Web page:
United States Army Staff Sergeant Salvatore Giunta — the first living service member since the Vietnam War to be awarded the military’s most prestigious honor — took off the iconic light blue ribbon that holds the heavy medallion and handed it over to the 173rd Airborne Brigade’s commander in Vincenza, Italy on Wednesday. For good.
He didn’t believe he could rightfully keep it any longer.
“It can’t be with me because it’s ours,” he said, during a ceremony for a new memorial in the European town where the brigade is based.
“I want this to stay in Vicenza, with the 173rd, with the men and women who earn this every single day through their selflessness and sacrifice.”
This from Stars and Stripes:
Giunta’s gift to the brigade came near the beginning of a casual, 45-minute event in which privates, children and civilians strolled with war heroes, sergeants major and a major general along a brick walkway on a balmy Italian evening. The walkway, stretching from the brigade headquarters to the gym, is lined with 18 memorials to men who, on what was frequently the worst and final day of their lives, displayed conspicuous gallantry and uncommon valor.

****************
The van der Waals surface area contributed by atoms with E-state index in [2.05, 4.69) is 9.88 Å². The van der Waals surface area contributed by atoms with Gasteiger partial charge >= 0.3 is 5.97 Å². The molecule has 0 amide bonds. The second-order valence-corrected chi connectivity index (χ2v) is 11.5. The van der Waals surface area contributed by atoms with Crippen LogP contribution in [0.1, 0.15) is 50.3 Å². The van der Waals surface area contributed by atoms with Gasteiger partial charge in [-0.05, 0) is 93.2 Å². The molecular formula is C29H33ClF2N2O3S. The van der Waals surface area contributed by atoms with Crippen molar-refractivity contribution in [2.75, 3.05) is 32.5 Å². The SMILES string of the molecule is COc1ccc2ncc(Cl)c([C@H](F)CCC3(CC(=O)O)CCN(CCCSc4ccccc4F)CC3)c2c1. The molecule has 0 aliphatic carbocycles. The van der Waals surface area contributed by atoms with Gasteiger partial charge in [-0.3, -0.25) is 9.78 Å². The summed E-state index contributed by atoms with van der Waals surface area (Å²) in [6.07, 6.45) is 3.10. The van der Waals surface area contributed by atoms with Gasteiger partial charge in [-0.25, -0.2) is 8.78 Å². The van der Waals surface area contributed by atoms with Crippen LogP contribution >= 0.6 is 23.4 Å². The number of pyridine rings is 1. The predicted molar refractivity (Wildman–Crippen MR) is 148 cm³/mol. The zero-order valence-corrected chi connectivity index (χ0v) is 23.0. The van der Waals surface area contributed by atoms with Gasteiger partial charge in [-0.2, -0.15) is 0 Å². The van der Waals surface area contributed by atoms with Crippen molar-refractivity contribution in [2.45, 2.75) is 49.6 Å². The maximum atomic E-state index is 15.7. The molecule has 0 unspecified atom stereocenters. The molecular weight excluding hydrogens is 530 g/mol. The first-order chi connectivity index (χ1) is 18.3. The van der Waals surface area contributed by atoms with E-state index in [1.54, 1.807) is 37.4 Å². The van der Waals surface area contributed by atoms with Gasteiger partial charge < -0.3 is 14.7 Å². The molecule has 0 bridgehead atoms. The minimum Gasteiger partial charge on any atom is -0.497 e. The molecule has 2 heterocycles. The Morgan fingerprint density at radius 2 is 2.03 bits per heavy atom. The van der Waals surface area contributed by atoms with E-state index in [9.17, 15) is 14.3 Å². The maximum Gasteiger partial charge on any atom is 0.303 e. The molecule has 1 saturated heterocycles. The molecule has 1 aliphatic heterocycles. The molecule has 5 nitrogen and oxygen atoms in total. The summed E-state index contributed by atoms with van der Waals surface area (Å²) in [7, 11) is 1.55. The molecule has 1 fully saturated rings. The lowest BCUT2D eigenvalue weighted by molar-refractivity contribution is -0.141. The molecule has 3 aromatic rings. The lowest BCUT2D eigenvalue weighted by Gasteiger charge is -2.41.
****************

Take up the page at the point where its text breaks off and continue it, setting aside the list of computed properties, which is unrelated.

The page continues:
Two fought in World War II, 13 fought in Vietnam and three fought in Afghanistan, including Giunta, Sgt. Kyle White and Staff Sgt. Ryan Pitts. All are remembered with a stone pedestal bearing plaques that show their faces and recite their heroic deeds.
You can read about the heroism that ultimately earned Giunta the MOH, here.